Just when I thought that the Great Recession was past us, bam! Law.com publishes an article announcing,"Law Firms Predict More Layoffs Among Non-Equity Partners, Support Staff."
I mean, a gal can't catch a break over here. According to the article, "A new survey released Tuesday by national consulting firm, Altman Weil shows that law firms nationwide still expect to conduct layoffs in 2010, though at a lesser rate than in 2009.
The survey, titled "Law Firms in Transition 2010," said 67 percent of law firms cut support staff, 43 percent cut paralegals and 44 percent cut associates last year, while only 25 percent cut equity partners and 26 percent cut non-equity partners. The firms polled said they believe there are more layoffs on the horizon and that support staff and non-equity partners remain in the crosshairs for the bulk of them."
For once, just for once, I want to be ahead of the game. Not the last one dusting off the keyboard and turning off the lights. So, what's an astute paralegal to do? Look for warning signs. Bail before the ship sinks. Dust your resume off, get your Go-to-Meetin'-Sunday-Best suit out of mothballs and rev up the ole Packard sitting in the garage. For once, we're not going to be the last to know, the first out the door or the one who forces herself to keep walking past those open windows. I'm going to look for the ten top warning signs that lay-offs are coming.
1.Partners and top Administrators are suddenly doing a lot of closed door meetings. I mean a lot. When they emerge, they seem to hide the papers they went in with.
2.The budget gets thrown out the window and new severe cuts are made. Coffee is no longer offered, training dollars are gone and someone wearing Cobby Cuddler shoes and a girdle has appeared. They say she is an efficiency expert but you know her as The Terminator.
3.There's a buzz in the office and it's not about growth. People are gossiping. Rumors abound about what partners are suddenly finding offers somewhere else, and it's not on your 14th floor. In fact, the rumor mill is so thick with stories, the only way you know if something is true is if Millie, Mr. Vanilli's secretary, nods her head knowingly when approached with the latest in gossip.
4.People around you are disappearing. They call these lay-offs. You assume that they are dismissed because they had low billables, their work wasn't up to snuff or they didn't really fit in. However, revenue generating people seem to be staying. Funny, though, how Suzi got a pink slip. She's been here 12 years. And wasn't Andy slated for retirement soon?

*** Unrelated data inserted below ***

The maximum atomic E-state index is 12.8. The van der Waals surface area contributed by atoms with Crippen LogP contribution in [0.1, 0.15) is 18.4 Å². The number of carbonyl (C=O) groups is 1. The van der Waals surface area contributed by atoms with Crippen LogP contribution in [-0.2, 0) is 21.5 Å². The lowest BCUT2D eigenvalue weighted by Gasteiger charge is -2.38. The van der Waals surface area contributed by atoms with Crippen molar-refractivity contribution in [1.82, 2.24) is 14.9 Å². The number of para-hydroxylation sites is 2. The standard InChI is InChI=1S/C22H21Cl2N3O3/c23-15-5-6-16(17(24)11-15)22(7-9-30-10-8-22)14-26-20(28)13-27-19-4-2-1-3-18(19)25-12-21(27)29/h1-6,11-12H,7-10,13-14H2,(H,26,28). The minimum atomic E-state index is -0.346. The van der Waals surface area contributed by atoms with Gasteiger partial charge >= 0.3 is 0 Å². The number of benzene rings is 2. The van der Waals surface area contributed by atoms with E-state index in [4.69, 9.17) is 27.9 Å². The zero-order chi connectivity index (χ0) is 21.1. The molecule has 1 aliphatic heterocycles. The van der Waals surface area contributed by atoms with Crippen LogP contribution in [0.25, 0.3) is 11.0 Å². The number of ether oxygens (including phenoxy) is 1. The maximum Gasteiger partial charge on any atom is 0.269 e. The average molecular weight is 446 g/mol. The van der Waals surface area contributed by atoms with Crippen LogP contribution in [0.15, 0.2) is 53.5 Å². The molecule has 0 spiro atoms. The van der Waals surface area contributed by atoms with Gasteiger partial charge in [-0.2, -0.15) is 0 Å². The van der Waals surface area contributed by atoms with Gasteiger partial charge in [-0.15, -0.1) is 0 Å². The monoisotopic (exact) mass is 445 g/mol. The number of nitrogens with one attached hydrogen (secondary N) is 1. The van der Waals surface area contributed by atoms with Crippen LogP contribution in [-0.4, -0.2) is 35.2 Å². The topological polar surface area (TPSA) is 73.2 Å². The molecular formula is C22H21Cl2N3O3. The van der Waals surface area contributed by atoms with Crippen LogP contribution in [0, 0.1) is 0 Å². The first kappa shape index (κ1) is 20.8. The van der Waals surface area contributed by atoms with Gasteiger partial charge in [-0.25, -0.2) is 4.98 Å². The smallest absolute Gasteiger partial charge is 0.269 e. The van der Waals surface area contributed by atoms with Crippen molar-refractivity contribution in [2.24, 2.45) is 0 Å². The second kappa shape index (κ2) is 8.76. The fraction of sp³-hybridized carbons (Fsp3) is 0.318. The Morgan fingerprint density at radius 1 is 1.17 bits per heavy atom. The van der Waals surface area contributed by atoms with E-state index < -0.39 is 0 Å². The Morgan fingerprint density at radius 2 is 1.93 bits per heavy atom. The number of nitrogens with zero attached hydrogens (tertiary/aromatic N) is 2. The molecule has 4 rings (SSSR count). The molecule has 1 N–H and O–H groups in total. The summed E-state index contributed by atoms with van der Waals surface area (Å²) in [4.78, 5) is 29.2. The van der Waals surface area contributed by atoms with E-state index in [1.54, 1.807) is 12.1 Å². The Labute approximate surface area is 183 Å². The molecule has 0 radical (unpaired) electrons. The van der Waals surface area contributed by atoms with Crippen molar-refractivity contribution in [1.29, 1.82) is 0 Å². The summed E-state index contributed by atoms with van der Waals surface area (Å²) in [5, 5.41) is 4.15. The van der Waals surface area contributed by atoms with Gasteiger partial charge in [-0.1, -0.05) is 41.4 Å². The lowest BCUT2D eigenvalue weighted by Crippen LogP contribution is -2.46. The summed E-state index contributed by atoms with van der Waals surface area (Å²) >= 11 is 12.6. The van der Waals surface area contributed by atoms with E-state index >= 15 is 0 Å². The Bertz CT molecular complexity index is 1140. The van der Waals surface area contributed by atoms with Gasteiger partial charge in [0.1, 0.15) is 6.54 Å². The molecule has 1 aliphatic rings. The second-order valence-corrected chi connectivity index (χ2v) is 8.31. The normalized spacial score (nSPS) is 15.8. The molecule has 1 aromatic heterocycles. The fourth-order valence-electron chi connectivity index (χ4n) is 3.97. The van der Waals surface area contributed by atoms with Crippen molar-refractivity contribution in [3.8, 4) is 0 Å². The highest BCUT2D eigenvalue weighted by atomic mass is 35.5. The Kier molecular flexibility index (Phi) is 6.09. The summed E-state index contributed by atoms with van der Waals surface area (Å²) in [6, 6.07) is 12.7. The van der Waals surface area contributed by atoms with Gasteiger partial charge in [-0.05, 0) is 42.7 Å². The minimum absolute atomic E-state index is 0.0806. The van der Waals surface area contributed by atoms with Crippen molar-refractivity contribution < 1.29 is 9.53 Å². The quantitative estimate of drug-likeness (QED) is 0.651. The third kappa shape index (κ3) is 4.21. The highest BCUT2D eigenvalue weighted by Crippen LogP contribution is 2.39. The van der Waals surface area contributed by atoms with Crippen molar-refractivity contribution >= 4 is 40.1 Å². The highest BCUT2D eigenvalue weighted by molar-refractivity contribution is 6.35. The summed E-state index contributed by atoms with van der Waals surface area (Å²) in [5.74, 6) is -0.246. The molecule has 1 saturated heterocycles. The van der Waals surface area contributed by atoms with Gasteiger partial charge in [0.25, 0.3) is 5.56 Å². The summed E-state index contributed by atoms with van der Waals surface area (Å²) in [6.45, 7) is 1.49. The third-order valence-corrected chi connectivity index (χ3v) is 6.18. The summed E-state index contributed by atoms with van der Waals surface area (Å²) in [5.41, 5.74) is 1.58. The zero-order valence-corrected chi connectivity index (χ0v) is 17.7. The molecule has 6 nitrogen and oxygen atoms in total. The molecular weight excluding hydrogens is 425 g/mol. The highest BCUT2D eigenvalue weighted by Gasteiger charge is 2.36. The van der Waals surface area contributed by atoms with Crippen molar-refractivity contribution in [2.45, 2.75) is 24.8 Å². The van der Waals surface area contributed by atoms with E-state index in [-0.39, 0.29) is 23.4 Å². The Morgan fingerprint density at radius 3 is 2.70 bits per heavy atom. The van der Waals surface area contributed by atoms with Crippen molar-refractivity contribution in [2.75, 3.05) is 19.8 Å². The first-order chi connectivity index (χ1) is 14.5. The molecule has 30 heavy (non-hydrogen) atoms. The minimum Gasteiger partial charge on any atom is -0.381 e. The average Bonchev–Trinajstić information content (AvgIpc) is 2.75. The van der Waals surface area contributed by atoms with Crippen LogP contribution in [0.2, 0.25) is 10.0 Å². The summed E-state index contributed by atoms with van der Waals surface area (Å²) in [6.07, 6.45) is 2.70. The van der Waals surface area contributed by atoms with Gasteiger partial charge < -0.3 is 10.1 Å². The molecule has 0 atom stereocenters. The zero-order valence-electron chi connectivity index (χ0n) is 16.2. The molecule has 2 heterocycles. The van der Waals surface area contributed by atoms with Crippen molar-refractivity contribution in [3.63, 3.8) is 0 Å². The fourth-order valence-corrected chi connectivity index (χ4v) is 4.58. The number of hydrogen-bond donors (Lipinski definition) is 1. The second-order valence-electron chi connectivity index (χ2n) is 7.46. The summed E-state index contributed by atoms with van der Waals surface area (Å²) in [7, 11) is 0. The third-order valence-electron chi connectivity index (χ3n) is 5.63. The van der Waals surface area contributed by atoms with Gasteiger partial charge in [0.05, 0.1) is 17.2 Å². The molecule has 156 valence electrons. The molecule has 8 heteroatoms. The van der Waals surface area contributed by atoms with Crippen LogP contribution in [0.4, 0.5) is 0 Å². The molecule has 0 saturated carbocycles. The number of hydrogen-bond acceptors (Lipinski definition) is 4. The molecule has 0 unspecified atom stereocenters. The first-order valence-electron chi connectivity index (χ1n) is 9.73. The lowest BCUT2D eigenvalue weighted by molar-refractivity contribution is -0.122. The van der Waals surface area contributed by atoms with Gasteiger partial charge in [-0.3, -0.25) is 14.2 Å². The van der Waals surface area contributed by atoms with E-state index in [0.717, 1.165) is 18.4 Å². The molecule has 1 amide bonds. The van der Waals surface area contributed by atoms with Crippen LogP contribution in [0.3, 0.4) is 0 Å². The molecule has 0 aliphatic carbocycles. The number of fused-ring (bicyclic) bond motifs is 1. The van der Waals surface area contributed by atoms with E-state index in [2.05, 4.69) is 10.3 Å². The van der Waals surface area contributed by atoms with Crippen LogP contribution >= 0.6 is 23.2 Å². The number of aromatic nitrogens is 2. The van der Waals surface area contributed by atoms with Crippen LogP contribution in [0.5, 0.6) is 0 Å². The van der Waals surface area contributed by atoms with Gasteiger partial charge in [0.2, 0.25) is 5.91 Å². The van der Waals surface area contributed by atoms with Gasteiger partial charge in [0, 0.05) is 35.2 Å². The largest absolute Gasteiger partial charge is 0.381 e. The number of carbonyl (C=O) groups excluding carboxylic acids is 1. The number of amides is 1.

5.Associates are doing paralegal work; paralegals are doing secretarial work and secretaries are hardly working. In other words, the entire firm's level of competency has slipped a level. People are taking on lower level assignments because there's no work flowing in from the top. Your best friend down the hall is scrambling to keep up her billables and just yesterday, spent the day taking staples out of some exhibits so the paper would go through the photocopy machine. She billed six hours for that.
6.The firm isn't performing well. It has lost a couple of major clients yet to be replaced. A memo went out yesterday stating that minimum billable hours were going up but no one knows where to find the work.
7.People leave but their positions are not filled. It's been six months since your colleague, John, left for another firm. Yet, the firm seems to be taking a very long time to fill a run-of-the-mill, garden variety, 2 year litigation paralegal spot. Other paralegals have taken over John's workload and it seems as though John's position has suddenly vanished.
8.Your boss and other supervisors suddenly give you the cold shoulder. What's up with that passive-aggressive behavior? No more beer on Friday nights; no more chatting in the stairwells, just formal, professional shop talk. There's a lack of casual interaction. You begin to feel you've done something wrong. Three months later, you see your colleague's positon eliminated. You're sure you are next.
9.Everyone's salary is frozen. You don't think you'll see a cost of living increase this year and you can forget about that bonus.
10.There are no more job postings on your firm's website. It's been a month since you've seen your firm's name in the recruiting section of The Times. You HR department suddenly refuses to pay recruiting fees and to top it all off, that new paralegal assistant you were promised six months ago – well, there's a hiring freeze now, so you're just going to have to wait. In fact, the firm suddenly finds outsourcing a very attractive option.
Ahhhhh, come on, guys. Not another round of layoffs! I just got here. My chair isn't even broken in, my coffee cup doesn't have any rings on the bottom and I just found the bathroom on the 3rd floor all by myself. To top it off, I just became eligible for the 401K plan. C'mon, folks. Give a gal a break here!